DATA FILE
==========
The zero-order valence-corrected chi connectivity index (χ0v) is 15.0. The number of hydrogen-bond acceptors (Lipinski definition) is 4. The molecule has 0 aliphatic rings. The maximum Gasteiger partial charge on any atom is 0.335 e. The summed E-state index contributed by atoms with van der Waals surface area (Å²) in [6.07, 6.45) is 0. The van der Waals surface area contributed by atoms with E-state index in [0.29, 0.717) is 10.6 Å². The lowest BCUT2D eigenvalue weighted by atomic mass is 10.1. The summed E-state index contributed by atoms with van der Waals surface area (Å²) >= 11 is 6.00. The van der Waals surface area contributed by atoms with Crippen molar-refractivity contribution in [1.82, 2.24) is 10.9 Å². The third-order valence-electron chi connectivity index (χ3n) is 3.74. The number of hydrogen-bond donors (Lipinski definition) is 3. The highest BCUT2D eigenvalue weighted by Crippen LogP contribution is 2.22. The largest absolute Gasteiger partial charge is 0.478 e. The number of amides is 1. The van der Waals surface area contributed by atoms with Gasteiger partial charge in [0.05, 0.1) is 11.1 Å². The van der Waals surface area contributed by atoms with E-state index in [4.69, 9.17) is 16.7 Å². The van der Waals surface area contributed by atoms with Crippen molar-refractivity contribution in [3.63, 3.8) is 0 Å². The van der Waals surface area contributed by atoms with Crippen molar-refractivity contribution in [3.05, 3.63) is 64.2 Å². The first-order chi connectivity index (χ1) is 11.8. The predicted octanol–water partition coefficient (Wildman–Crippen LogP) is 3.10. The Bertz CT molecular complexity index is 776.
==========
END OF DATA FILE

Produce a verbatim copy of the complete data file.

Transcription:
The zero-order valence-corrected chi connectivity index (χ0v) is 15.0. The number of hydrogen-bond acceptors (Lipinski definition) is 4. The molecule has 0 aliphatic rings. The maximum Gasteiger partial charge on any atom is 0.335 e. The summed E-state index contributed by atoms with van der Waals surface area (Å²) in [6.07, 6.45) is 0. The van der Waals surface area contributed by atoms with E-state index in [0.29, 0.717) is 10.6 Å². The lowest BCUT2D eigenvalue weighted by atomic mass is 10.1. The summed E-state index contributed by atoms with van der Waals surface area (Å²) >= 11 is 6.00. The van der Waals surface area contributed by atoms with Crippen molar-refractivity contribution in [1.82, 2.24) is 10.9 Å². The third-order valence-electron chi connectivity index (χ3n) is 3.74. The number of hydrogen-bond donors (Lipinski definition) is 3. The highest BCUT2D eigenvalue weighted by Crippen LogP contribution is 2.22. The largest absolute Gasteiger partial charge is 0.478 e. The number of amides is 1. The van der Waals surface area contributed by atoms with Gasteiger partial charge in [0.05, 0.1) is 11.1 Å². The van der Waals surface area contributed by atoms with E-state index in [4.69, 9.17) is 16.7 Å². The van der Waals surface area contributed by atoms with Crippen molar-refractivity contribution in [3.63, 3.8) is 0 Å². The van der Waals surface area contributed by atoms with Crippen molar-refractivity contribution in [3.05, 3.63) is 64.2 Å². The first-order chi connectivity index (χ1) is 11.8. The predicted octanol–water partition coefficient (Wildman–Crippen LogP) is 3.10. The Bertz CT molecular complexity index is 776.